Looking for some inspiration?

 

Piri Piri Pulled Chicken Wraps

 

Schneiders pulled chicken piri piri wraps on a wood background

 

Spicy piri piri seasoned Canadian pulled chicken wrapped in a grilled flour tortilla with lettuce, peppers and red onion, finished with a lemon vinaigrette and fresh cracked black pepper.

 

Get the Recipe

 

 

 

Italian Beef Sandwich with Goat Cheese & Red Peppers

 

Pulled beef sandwich with onions goat cheese and toppings on a white plate

 

Here’s a hearty sandwich that requires no cooking at all—but is loaded with flavourful ingredients and vibrant colours.

 

 

 

Get the Recipe

 

 

 

Contact your sales representative today for more information.

 

 

 

 

Flanagan Foodservice at 8:25 AM
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Why Frozen Produce Should Be In Your Next Recipe

Frozen ProduceFlanagan Foodservice Blog Frozen Produce

By Alasko Foods

 

 

When it comes to nutrition, fruits and vegetables have always been the go-to in terms of healthy eating. Tried and true, their combination of practicality, taste, and nutritional benefit are second to none. However, frozen rather than fresh produce has several unique benefits which make them a clear choice for the resourceful restaurant operator.

 

Here are five reasons why:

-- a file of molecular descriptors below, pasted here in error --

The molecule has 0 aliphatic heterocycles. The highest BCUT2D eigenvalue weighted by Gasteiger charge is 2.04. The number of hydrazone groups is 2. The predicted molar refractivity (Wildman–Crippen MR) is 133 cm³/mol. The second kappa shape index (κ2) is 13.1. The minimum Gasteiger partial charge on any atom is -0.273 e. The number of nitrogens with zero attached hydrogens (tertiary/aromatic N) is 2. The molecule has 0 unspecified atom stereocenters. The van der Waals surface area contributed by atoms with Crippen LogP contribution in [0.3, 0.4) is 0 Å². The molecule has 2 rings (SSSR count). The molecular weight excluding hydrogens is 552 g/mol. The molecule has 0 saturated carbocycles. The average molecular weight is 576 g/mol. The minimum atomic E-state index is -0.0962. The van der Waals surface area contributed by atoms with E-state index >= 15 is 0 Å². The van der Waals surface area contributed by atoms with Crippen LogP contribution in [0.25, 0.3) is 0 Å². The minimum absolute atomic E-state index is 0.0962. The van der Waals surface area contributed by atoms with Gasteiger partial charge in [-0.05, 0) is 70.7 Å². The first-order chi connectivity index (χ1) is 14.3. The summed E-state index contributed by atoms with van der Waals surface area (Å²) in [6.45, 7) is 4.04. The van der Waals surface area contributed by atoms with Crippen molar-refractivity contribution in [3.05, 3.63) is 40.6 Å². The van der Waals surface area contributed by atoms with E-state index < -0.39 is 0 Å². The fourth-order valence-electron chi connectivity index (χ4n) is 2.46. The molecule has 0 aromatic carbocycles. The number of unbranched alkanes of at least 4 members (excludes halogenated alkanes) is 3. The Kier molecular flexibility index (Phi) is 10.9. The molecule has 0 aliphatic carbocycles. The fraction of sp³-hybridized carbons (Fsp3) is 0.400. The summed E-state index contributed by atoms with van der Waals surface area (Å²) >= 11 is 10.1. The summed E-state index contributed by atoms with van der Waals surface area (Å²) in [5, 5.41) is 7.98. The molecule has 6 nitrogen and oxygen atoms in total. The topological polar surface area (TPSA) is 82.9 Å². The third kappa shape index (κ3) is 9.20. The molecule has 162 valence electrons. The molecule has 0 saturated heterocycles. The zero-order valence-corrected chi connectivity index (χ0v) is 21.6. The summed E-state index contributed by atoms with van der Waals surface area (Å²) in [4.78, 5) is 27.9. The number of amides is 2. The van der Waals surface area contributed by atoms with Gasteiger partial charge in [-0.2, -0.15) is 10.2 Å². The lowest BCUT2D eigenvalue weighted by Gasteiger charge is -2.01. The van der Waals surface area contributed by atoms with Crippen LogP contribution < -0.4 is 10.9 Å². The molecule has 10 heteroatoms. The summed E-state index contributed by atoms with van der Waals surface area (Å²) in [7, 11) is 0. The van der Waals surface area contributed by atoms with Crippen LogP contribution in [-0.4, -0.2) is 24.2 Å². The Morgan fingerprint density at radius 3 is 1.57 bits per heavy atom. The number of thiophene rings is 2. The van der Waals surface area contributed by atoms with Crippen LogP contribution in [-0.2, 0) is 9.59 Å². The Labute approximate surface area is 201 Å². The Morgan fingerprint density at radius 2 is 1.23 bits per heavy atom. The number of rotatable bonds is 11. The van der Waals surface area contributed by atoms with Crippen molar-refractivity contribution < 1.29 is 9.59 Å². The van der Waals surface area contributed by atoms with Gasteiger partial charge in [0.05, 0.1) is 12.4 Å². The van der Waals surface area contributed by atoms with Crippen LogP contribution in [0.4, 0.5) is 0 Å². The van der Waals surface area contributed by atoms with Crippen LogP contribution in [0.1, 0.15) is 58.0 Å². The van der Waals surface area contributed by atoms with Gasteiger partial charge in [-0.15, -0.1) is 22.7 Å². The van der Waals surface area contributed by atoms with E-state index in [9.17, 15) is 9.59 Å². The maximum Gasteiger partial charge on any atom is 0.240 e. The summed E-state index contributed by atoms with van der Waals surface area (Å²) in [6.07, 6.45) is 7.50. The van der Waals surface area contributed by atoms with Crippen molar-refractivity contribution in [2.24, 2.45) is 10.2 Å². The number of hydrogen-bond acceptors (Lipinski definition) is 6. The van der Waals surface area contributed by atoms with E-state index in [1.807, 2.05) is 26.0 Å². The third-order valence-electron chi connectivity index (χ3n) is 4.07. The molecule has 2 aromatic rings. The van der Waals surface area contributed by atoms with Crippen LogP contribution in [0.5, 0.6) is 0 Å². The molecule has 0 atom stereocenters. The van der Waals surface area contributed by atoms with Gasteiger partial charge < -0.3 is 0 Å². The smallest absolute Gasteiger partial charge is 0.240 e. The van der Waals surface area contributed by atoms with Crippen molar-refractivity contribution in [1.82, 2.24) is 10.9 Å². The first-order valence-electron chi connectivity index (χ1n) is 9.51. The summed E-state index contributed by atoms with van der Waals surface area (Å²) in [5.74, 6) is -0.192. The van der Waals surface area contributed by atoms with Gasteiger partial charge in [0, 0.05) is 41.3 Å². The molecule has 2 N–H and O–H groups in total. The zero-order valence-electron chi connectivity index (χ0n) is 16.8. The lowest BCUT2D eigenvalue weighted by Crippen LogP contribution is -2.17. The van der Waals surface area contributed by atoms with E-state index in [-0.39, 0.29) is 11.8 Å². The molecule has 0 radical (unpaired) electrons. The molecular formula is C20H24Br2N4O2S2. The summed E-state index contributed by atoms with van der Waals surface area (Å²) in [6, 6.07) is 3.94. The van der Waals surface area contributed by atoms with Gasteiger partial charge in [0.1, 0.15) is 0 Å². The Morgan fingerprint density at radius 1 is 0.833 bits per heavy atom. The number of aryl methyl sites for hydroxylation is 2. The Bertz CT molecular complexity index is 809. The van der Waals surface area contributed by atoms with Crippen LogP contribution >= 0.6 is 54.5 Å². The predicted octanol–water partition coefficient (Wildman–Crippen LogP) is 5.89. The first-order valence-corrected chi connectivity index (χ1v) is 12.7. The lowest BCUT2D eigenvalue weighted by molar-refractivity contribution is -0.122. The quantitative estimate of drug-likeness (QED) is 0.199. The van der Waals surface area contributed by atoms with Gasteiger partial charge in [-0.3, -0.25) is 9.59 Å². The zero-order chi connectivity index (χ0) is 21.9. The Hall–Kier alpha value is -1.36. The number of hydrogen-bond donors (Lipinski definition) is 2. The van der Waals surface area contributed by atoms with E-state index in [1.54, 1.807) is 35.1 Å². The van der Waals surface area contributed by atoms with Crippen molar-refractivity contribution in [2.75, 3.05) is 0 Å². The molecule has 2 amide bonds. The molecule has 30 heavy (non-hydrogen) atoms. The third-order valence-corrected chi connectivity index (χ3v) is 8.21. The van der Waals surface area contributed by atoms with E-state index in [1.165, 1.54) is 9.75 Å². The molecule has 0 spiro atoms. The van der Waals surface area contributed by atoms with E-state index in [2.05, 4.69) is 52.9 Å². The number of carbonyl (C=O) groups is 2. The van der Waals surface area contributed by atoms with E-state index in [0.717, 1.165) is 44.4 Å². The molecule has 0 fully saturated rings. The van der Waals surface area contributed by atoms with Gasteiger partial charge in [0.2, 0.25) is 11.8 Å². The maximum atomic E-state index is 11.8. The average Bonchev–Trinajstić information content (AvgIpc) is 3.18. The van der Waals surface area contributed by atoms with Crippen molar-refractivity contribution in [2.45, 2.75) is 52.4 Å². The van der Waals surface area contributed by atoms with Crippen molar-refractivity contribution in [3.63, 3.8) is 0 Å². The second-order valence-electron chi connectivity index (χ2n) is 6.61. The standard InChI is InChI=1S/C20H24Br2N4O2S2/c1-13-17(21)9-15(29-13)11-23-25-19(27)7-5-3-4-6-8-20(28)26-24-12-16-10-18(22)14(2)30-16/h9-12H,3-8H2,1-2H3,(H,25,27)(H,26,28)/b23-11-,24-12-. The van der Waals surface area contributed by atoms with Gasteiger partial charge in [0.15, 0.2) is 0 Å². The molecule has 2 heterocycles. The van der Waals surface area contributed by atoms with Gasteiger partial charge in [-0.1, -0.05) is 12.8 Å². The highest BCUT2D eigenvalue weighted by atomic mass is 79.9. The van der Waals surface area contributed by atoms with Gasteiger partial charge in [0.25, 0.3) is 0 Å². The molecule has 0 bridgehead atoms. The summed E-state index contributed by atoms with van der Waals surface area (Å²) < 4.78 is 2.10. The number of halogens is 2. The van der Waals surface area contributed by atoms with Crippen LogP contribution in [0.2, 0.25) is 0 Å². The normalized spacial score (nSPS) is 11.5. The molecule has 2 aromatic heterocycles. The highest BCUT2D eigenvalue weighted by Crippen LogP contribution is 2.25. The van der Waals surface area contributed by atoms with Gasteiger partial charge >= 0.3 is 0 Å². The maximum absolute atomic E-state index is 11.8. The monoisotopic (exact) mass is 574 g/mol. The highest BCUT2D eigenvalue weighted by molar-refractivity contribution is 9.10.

1) Always in season

Frozen fruit is actually richer in nutrients on average than their fresh counterparts, according to a study by the University of California-Davis.¹ This is because of its enhanced preservation through a unique freezing method. Companies like Alasko, which utilize IQF (individual quick freezing) technology, do so because it locks in freshness, flavour, colour, and taste.

 

Individual quick freezing takes single pieces of food and, as the name suggests, freezes them individually at extremely low temperatures. This prevents the formation of large ice crystals that conventional freezing would cause, and preserves the high-quality state that the food is currently in.

 

IQF fruits and vegetables are always in season, simply because that’s the state at which they are frozen in.

 

2) Always available

Thanks to worldwide sourcing—which market leaders such as Alasko benefit from due to their extensive global supply network—it is feasible to obtain the best possible product from whichever region it happens to be currently in-season. Using IQF technology, the produce that ends up in your recipe and menu items is as fresh as it was when picked.

 

3) Convenience